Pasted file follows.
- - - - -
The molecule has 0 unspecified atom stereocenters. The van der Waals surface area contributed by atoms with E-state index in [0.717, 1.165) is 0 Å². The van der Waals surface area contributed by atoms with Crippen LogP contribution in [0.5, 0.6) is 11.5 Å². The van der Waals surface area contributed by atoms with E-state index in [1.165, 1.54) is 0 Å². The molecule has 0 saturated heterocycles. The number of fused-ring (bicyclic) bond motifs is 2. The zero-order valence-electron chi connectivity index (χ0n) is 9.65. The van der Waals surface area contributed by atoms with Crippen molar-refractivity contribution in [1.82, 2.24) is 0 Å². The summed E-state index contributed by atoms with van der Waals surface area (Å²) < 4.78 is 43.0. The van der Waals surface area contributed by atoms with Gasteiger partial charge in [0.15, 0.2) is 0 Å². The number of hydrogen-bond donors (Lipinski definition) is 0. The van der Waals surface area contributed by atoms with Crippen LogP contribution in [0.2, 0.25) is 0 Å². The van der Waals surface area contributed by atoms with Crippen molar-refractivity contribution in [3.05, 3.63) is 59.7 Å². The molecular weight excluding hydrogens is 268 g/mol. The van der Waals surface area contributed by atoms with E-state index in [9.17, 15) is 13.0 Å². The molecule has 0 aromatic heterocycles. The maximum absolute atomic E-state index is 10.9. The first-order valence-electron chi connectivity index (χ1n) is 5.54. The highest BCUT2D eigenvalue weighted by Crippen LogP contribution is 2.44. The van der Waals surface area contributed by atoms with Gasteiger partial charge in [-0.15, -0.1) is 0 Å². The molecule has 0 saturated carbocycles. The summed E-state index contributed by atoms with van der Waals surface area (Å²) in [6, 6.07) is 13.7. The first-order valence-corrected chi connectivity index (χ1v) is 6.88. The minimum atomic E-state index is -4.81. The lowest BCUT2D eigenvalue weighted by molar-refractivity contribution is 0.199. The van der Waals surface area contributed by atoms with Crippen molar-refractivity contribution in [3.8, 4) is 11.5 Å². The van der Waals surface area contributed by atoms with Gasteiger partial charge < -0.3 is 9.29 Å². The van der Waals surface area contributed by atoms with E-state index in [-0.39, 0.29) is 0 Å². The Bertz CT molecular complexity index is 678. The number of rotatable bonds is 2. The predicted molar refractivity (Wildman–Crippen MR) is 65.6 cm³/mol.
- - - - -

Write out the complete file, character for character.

The molecule has 0 unspecified atom stereocenters. The van der Waals surface area contributed by atoms with E-state index in [0.717, 1.165) is 0 Å². The van der Waals surface area contributed by atoms with Crippen LogP contribution in [0.5, 0.6) is 11.5 Å². The van der Waals surface area contributed by atoms with E-state index in [1.165, 1.54) is 0 Å². The molecule has 0 saturated heterocycles. The number of fused-ring (bicyclic) bond motifs is 2. The zero-order valence-electron chi connectivity index (χ0n) is 9.65. The van der Waals surface area contributed by atoms with Crippen molar-refractivity contribution in [1.82, 2.24) is 0 Å². The summed E-state index contributed by atoms with van der Waals surface area (Å²) < 4.78 is 43.0. The van der Waals surface area contributed by atoms with Gasteiger partial charge in [0.15, 0.2) is 0 Å². The number of hydrogen-bond donors (Lipinski definition) is 0. The van der Waals surface area contributed by atoms with Crippen LogP contribution in [0.2, 0.25) is 0 Å². The van der Waals surface area contributed by atoms with Crippen molar-refractivity contribution in [3.05, 3.63) is 59.7 Å². The molecular weight excluding hydrogens is 268 g/mol. The van der Waals surface area contributed by atoms with E-state index in [9.17, 15) is 13.0 Å². The molecule has 0 aromatic heterocycles. The maximum absolute atomic E-state index is 10.9. The first-order valence-electron chi connectivity index (χ1n) is 5.54. The highest BCUT2D eigenvalue weighted by Crippen LogP contribution is 2.44. The van der Waals surface area contributed by atoms with Gasteiger partial charge in [-0.15, -0.1) is 0 Å². The molecule has 0 saturated carbocycles. The summed E-state index contributed by atoms with van der Waals surface area (Å²) in [6, 6.07) is 13.7. The first-order valence-corrected chi connectivity index (χ1v) is 6.88. The minimum atomic E-state index is -4.81. The lowest BCUT2D eigenvalue weighted by molar-refractivity contribution is 0.199. The van der Waals surface area contributed by atoms with Crippen molar-refractivity contribution in [3.8, 4) is 11.5 Å². The van der Waals surface area contributed by atoms with Gasteiger partial charge < -0.3 is 9.29 Å². The van der Waals surface area contributed by atoms with E-state index in [-0.39, 0.29) is 0 Å². The Bertz CT molecular complexity index is 678. The number of rotatable bonds is 2. The predicted molar refractivity (Wildman–Crippen MR) is 65.6 cm³/mol.